Impassioned students are leading the charge for stricter gun controls in the U.S. But they face entrenched opponents and a deep cultural attachment to firearms.
By Stuart Grudgings
Something has shifted in the United States since 17 people were shot and killed on Valentine’s Day at a Florida high school.
The National Rifle Association (NRA) is on the defensive, its lock-tight grip on Republican politicians shaken by an outpouring of anger and eloquent pleas for gun control from students at Marjory Stoneman Douglas High School who survived one of the world’s deadliest school massacres.
The NRA’s out-sized influence over U.S. lawmakers and its refusal to give an inch on gun control have long been viewed with bemused incomprehension by the outside world.
Now it is being questioned with a passion and effectiveness that may surpass the aftermath of the horrific 2012 Sandy Hook school shooting, when 20 kids aged just six to seven were murdered in their classrooms.
Pressured by the fast-growing #BoycottNRA Twitter campaign, more than a dozen major companies have cut off the NRA from programs that gave members discounts and other perks.
Florida’s legislature, against the wishes of the NRA, appears to be coalescing around an unprecedented set of measures that would set higher age limits and longer waiting periods for those who want to buy assault rifles.
Gunman Nikolas Cruz’s rampage resulted in only the third-highest death toll among U.S. mass shootings in the past year.
A difference this time has been the students’ compelling voice.
So why has the reaction been different this time? And will it result in meaningfully tougher gun control laws — among the most polarizing of issues in an ever more polarized America?
A crucial difference this time has been the compelling voice found by the high school students themselves to question the NRA’s standard talking points after mass shootings.
Just three months ago, the school’s debate team was brainstorming arguments on gun control and constitutional rights, priming them for their impressive appearances on national TV and to hold their own with lawmakers.
They have found a willing ear among many Americans at a time when opposition to President Donald Trump’s agenda is growing, manifesting itself in a surge in political engagement that is stoking Democrats’ hopes ahead of mid-term elections in November.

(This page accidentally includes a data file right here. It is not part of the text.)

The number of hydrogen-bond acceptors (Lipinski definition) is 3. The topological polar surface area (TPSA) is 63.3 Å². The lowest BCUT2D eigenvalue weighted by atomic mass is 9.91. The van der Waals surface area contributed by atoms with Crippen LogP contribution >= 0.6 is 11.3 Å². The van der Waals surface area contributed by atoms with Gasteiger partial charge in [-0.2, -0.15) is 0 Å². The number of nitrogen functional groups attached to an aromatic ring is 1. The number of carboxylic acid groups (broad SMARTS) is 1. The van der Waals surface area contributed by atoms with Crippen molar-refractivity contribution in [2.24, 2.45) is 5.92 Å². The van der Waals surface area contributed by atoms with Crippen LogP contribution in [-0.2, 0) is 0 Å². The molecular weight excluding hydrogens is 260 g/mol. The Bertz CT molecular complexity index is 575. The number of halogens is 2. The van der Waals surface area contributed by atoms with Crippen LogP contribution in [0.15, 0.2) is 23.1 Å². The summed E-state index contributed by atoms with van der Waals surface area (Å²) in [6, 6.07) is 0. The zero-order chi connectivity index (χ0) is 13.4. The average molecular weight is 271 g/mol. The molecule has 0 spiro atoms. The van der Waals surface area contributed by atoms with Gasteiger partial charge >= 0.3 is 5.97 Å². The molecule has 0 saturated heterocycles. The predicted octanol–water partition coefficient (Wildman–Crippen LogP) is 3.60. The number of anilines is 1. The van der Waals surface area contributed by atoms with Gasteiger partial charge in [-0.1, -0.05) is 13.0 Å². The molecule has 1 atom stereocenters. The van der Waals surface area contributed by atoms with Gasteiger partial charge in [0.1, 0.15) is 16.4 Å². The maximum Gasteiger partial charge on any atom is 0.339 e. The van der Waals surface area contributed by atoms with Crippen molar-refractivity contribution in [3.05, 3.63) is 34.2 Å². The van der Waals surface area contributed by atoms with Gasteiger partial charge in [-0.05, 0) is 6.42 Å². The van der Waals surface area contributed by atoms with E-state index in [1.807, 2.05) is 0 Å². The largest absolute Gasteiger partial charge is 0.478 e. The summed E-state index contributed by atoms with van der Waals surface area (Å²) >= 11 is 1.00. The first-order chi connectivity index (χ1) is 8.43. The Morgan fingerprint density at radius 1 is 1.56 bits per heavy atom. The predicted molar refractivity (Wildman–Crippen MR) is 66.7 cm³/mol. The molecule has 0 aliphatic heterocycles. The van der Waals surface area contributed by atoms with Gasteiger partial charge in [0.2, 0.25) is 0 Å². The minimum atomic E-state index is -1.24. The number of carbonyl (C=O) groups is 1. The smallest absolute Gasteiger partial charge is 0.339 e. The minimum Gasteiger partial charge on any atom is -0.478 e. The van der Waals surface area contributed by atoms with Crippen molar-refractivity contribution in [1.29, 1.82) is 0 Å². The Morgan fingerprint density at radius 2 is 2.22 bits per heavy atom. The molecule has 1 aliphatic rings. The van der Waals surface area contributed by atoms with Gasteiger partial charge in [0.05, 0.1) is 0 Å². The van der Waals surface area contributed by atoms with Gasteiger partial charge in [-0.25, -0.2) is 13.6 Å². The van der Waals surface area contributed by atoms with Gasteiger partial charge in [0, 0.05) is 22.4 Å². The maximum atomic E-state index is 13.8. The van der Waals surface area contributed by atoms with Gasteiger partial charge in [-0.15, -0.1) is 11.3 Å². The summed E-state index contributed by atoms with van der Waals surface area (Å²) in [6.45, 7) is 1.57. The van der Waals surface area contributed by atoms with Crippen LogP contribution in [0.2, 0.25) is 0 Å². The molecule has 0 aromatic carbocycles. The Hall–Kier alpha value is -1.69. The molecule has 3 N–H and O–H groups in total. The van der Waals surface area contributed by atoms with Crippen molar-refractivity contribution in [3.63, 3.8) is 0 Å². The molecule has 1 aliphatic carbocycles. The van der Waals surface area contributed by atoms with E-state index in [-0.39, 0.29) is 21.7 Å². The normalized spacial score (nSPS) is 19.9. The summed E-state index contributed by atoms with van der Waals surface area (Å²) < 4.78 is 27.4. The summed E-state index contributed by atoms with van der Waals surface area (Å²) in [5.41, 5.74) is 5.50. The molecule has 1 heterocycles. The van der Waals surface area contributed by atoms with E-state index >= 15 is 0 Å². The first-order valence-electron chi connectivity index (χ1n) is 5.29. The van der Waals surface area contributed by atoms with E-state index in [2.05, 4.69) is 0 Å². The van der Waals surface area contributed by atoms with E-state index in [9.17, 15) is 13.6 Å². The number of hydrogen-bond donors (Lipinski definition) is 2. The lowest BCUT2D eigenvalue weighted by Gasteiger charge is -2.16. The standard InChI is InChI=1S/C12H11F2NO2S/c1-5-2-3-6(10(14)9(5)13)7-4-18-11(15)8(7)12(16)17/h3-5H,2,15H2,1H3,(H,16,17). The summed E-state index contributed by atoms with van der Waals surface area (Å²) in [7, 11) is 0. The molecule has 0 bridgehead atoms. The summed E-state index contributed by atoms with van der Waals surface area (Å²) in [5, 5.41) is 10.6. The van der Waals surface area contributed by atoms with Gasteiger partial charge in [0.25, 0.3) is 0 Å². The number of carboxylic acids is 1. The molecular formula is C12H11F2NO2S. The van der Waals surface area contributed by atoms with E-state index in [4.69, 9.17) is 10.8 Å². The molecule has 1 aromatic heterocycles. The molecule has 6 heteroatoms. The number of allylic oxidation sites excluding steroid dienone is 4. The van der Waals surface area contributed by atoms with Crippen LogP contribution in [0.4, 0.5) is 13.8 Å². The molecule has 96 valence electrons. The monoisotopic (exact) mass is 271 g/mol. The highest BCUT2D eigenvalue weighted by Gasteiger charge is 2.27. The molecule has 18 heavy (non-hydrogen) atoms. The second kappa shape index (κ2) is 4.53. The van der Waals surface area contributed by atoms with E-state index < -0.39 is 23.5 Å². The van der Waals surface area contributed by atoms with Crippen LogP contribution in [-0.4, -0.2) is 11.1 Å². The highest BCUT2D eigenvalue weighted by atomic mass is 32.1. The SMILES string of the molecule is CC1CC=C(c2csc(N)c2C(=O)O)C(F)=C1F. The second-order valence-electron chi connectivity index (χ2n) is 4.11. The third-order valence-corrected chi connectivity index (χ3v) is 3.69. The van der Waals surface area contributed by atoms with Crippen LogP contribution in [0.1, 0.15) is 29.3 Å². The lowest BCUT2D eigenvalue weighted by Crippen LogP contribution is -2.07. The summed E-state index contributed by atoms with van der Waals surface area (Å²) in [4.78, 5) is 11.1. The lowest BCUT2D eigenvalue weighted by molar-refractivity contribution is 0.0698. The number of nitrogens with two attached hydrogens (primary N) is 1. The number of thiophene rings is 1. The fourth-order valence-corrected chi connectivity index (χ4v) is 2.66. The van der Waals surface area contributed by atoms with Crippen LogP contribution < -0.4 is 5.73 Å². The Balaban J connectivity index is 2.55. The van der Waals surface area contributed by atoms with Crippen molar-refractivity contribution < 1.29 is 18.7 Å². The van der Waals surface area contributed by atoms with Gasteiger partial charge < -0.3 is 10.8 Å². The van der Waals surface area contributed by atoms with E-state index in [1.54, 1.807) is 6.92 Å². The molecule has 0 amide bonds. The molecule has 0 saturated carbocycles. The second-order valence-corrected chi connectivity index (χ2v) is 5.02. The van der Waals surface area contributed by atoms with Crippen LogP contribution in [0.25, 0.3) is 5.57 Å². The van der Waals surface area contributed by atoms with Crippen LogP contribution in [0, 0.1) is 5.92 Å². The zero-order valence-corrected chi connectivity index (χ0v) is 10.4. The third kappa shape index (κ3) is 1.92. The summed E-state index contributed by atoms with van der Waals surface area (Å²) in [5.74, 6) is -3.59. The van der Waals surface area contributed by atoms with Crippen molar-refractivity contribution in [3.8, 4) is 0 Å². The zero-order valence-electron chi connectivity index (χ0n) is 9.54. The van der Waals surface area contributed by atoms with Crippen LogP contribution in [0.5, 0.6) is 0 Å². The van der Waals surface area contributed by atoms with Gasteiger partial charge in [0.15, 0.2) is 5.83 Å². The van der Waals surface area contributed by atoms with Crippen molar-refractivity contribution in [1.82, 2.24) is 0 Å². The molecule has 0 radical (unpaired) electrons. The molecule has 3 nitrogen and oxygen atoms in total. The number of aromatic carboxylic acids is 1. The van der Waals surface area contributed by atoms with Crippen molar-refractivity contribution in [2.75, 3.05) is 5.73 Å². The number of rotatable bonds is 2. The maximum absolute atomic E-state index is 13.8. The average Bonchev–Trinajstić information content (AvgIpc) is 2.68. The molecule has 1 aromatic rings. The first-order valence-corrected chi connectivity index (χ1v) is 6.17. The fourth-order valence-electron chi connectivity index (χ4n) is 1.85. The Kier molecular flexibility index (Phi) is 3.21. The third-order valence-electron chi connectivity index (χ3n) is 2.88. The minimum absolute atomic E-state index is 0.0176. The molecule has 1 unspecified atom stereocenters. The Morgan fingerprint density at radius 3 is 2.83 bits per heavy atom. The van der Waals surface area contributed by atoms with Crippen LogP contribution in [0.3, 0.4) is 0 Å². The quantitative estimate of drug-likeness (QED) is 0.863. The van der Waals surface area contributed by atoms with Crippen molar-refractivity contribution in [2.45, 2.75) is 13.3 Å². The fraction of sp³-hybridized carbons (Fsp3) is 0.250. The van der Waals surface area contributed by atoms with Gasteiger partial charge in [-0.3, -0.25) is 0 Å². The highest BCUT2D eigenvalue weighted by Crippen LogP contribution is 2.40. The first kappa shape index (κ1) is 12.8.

For corporate America, breaking with the NRA has become less risky. Companies are more willing than before to take a side in U.S. culture-war issues such as LGBT rights, and some polls show public support for stricter gun controls rising.
But don’t count out the NRA.
Offering an alternative cultural bond
The group has already had success in discrediting the student-led movement and steering the post-shooting discussion toward school security and mental illness.
Trump expressed sympathy for the students’ demands for more gun-control measures after meeting them and their families at the White House. But the recent record shows that it is conservatives who really have his ear. He has quickly pivoted to push the NRA-favored notion of arming teachers.
The only bills on gun control being considered by Congress are incremental — banning the “bump stock” modification used by the gunman in last year’s Las Vegas massacre of 58 people and bolstering criminal background checks.
Since Sandy Hook, more than a hundred gun-control bills have been been introduced on Capitol Hill, only to die or languish. It is a measure of the NRA’s success that a return to the 1994-2004 federal ban on assault weapons is, currently, unthinkable. Only seven states ban such rifles, the mass shooter’s weapon of choice.
To understand the enduring power of the NRA, one needs to look beyond the well-worn accusation that it holds politicians hostage with its campaign donations. Its campaign financing is significant, to be sure, but is not enough to so consistently make politicians do its bidding in spite of other interest groups and voter demands.
The NRA’s hold on legislatures stems from its canny ability to tap into the deep cultural attachment to gun rights among many Americans that U.S. progressives and foreigners find hard to comprehend.
To have any hope of achieving significant gun-control reform, the emerging coalition of students and activists needs to dig in for the long haul. They need to find ways to match the NRA’s ability to rally its base and offer an alternative cultural bond that taps into values that Americans hold dear.
Stuart Grudgings reported from dozens of countries in a 19-year career with Reuters, including assignments in Japan, the Philippines, Brazil, Malaysia and the United States. In Brazil, he covered the country’s economic and diplomatic rise under President Lula, drug wars in Rio de Janeiro and environmental threats to the Amazon forest. As Malaysia bureau chief, he contributed to an award-winning series of stories on the plight of Myanmar’s Rohingya Muslims.